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Richard Hoover (Greg Kinnear) is a motivational speaker desperately trying to sell his 9-step program without success, when his wife Sheryl (Toni Collette) brings home her gay brother Frank (Steve Carell), following his failed suicide attempt after being jilted (and professionally overlooked). It is the eve of the Little Miss Sunshine quest and little Olive Hoover (Abigail Breslin) has been coached by heroin snorting, foul mouthed grandpa (Alan Arkin), ready to travel to California's Redondo beach for the competition. Everyone has to go (in a temperamental VW combi van), including Dwayne (Paul Dano) the angry young Nietzsche-following son of the Hoover household who has taken a vow of silence until he gets into the Air Force Academy.

Review by Louise Keller:
A bitter-sweet black comedy that leaves nothing but a great taste, Little Miss Sunshine is a passport to a good time. From first time directors Jonathan Dayton and Valerie Faris, the story tells of a dysfunctional family thrown together on a road trip filled with mishaps. It is genuinely funny, often at the most surprising moments, when we recognise the absurdness of the situations and circumstances. After all, humour is ripest when counter-balanced with tragedy. Laugh a lot, cry a little and be uplifted by the journey.

Winning is everything, according to Greg Kinnear's obsessively optimistic motivational speaker Richard, who believes winners never give up, while sarcasm is the refuge of losers. As plans to take the beat-up yellow and white family bus to California are formulated over an oversize tub of take away chicken, it is clear there will be no shortage of challenges on the way.

The casting works beautifully with Steve Carrell cast effectively against type as the gay, suicidal scholar, Toni Collette as Sheryl, the pro-honesty mother, wife and sister, and Abigail Breslin (Signs) delightful as the little girl who may not fit into the mould, but has set her on winning the Little Miss Sunshine Pageant. After all, it is Alan Arkin's adoring, but out-of-control grandfather who has shown her 'all the moves'. Arkin dishes up the works and every screen moment is a treat: 'When you're young, you're crazy to do heroin; when you're old you're crazy not to...' he mutters, and offers unwanted advice to his 15 year old grandson Dwayne (Paul Dano) about sex and things it is not cool for an outspoken grandpa to vocalise. Dwayne's whole world is seething with problems, and he accentuates his vow of silence by scribbling 'I hate everyone' notes.

According to Murphy's Law, everything must go wrong, and it does. There is a mechanical problem with the bus, a mishap with a corpse and more. At our destination, we are surrounded by miniature beauty queens with ringlets and plastic smiles, but the climactic Little Miss Sunshine Pageant itself is a big surprise. It's a scene to anticipate and one that perfectly captures the essence of the film. No wonder audiences everywhere have basked in the sunshine.

Review by Andrew L. Urban:
Landing a sharp upper cut to America's jutting-jaw mindset of winning at all costs, Little Miss Sunshine has all the juicy elements of a satire that has been fermenting in its own richly sour juice. New York writer Michael Arndt's debut screenplay has the merciless quality of killer satire and in the hands of first time feature film making husband and wife team Jonathan Dayton and Valerie Faris, it is wrangled into a seductively funny movie with a stinging tail. That they can handle suicide, death, failure and rejection with such aplomb only proves how good comedy has to rest on serious business.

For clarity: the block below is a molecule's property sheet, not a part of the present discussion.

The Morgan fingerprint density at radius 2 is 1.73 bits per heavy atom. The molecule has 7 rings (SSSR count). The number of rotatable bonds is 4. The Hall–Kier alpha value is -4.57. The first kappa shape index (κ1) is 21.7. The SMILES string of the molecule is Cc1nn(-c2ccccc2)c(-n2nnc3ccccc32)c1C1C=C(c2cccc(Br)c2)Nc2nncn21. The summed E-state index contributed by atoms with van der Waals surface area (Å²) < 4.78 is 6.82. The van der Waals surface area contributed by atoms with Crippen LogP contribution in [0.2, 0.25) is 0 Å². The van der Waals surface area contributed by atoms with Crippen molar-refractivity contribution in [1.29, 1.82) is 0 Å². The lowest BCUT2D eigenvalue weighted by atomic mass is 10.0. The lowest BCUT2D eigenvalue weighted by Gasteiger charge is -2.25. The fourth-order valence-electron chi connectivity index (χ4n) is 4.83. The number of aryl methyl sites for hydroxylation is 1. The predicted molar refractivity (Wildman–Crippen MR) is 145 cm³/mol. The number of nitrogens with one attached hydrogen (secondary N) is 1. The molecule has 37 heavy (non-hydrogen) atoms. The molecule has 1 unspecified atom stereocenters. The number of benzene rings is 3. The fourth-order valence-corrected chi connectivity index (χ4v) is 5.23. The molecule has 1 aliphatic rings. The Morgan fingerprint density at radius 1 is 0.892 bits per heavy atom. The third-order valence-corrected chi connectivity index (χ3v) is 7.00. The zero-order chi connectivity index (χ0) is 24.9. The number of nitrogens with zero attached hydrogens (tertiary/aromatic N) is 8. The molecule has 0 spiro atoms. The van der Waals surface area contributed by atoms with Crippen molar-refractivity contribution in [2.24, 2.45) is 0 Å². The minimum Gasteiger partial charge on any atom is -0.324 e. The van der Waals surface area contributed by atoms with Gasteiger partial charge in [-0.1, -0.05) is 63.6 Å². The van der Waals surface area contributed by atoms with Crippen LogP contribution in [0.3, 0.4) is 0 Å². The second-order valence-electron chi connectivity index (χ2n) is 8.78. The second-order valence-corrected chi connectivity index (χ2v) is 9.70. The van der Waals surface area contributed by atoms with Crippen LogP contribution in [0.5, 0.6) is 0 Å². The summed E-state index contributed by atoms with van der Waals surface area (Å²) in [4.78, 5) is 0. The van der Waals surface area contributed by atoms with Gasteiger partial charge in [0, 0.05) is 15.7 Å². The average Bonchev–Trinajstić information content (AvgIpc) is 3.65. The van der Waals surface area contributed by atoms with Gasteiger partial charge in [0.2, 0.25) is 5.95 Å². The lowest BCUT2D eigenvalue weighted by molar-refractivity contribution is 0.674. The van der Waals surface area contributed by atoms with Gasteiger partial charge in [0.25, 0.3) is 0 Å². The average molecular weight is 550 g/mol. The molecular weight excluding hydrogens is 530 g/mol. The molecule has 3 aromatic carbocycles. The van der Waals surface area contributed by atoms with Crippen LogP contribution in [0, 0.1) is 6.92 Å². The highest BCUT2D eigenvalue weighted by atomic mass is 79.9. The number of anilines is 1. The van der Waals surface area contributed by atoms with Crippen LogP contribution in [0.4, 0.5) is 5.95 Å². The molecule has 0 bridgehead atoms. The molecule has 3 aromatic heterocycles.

The cast is uniformly superb, with Abigail Breslin's Olive almost stealing the show from the frazzled, conflicted couple (Toni Collette, Greg Kinnear), her razor wire grandpa (Alan Arkin), angry older brother Dwayne (Paul Dano) and double loser uncle Frank (Steve Carell), whose suicide attempt followed being overlooked in academe for his expertise on Proust, recognition which went to his ex-lover's new boyfriend. Clearly, this writer knows how to hurt a guy.

The spectre of American characters who are living in the mainstream but are actually losers on their own terms is only one level of entertainment. There are others, including the deadpan exposition of child beauty pageants, which are filmed using real contestants, giving us a genuinely shocking laugh.

Of course, we are rooting for the losers here, and for the notion that 'losing' in some areas of human behaviour is not quite the worst thing that can happen: indeed, winning can be so much worse from a moral point of view. These and other issues underpin the screenplay, which is why it was a runaway hit at the Sundance Film Festival, and the winner of the Urban Cinefile Audience Award for Best Feature Film (World Cinema) at the Sydney Film Festival 2006.

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Favourable: 2
Unfavourable: 0
Mixed: 0

(US, 2006)

CAST: Abigail Breslin, Greg Kinnear, Paul Dano, Alan Arkin, Toni Collette, Steve Carell, Bryan Cranston, Marc Turtletaub, Beth Grant, Jill Talley

PRODUCER: Albert Berger, David T. Friendly, Peter Saraf, Marc Turtletaub, Ron Yerxa

DIRECTOR: Jonathan Dayton, Valerie Faris

SCRIPT: Michael Arndt


EDITOR: Pamela Martin

MUSIC: Mychael Danna, Devotchka


RUNNING TIME: 102 minutes


AUSTRALIAN RELEASE: October 12, 2006

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